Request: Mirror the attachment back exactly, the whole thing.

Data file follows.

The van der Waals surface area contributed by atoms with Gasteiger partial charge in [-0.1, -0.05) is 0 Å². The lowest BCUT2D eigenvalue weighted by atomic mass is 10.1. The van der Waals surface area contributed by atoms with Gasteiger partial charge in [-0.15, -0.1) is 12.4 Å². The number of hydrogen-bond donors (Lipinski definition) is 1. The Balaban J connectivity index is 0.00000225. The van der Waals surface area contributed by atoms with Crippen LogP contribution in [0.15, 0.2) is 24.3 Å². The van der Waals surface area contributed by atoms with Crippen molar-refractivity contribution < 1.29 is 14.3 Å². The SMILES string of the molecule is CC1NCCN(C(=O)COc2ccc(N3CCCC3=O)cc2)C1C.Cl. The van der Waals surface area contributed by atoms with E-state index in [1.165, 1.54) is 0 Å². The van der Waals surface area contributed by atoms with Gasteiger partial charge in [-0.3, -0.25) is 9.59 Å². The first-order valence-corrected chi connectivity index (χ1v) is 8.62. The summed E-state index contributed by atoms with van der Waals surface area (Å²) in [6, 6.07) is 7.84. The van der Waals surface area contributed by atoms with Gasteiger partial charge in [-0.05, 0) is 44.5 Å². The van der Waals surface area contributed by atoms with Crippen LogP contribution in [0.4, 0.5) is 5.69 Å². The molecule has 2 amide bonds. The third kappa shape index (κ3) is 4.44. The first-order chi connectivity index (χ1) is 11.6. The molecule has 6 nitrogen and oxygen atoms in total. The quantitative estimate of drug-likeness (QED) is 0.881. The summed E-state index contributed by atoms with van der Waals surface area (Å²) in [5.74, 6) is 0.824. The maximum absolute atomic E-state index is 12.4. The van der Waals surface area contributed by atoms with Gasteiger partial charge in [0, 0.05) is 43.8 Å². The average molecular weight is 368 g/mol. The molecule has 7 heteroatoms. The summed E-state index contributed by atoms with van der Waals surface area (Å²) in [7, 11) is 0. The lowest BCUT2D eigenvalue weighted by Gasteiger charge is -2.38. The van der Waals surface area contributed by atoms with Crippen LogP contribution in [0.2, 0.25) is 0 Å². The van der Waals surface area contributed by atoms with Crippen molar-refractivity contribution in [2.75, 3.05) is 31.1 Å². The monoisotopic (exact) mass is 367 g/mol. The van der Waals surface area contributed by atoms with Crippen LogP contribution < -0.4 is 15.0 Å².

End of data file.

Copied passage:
The van der Waals surface area contributed by atoms with Gasteiger partial charge in [-0.1, -0.05) is 0 Å². The lowest BCUT2D eigenvalue weighted by atomic mass is 10.1. The van der Waals surface area contributed by atoms with Gasteiger partial charge in [-0.15, -0.1) is 12.4 Å². The number of hydrogen-bond donors (Lipinski definition) is 1. The Balaban J connectivity index is 0.00000225. The van der Waals surface area contributed by atoms with Crippen LogP contribution in [0.15, 0.2) is 24.3 Å². The van der Waals surface area contributed by atoms with Crippen molar-refractivity contribution < 1.29 is 14.3 Å². The SMILES string of the molecule is CC1NCCN(C(=O)COc2ccc(N3CCCC3=O)cc2)C1C.Cl. The van der Waals surface area contributed by atoms with E-state index in [1.165, 1.54) is 0 Å². The van der Waals surface area contributed by atoms with Gasteiger partial charge in [-0.3, -0.25) is 9.59 Å². The first-order valence-corrected chi connectivity index (χ1v) is 8.62. The summed E-state index contributed by atoms with van der Waals surface area (Å²) in [6, 6.07) is 7.84. The van der Waals surface area contributed by atoms with Gasteiger partial charge in [-0.05, 0) is 44.5 Å². The van der Waals surface area contributed by atoms with Crippen LogP contribution in [0.4, 0.5) is 5.69 Å². The molecule has 2 amide bonds. The third kappa shape index (κ3) is 4.44. The first-order chi connectivity index (χ1) is 11.6. The molecule has 6 nitrogen and oxygen atoms in total. The quantitative estimate of drug-likeness (QED) is 0.881. The summed E-state index contributed by atoms with van der Waals surface area (Å²) in [5.74, 6) is 0.824. The maximum absolute atomic E-state index is 12.4. The van der Waals surface area contributed by atoms with Gasteiger partial charge in [0, 0.05) is 43.8 Å². The average molecular weight is 368 g/mol. The molecule has 7 heteroatoms. The summed E-state index contributed by atoms with van der Waals surface area (Å²) in [7, 11) is 0. The lowest BCUT2D eigenvalue weighted by Gasteiger charge is -2.38. The van der Waals surface area contributed by atoms with Crippen LogP contribution in [0.2, 0.25) is 0 Å². The van der Waals surface area contributed by atoms with Crippen molar-refractivity contribution in [2.75, 3.05) is 31.1 Å². The monoisotopic (exact) mass is 367 g/mol. The van der Waals surface area contributed by atoms with Crippen LogP contribution < -0.4 is 15.0 Å².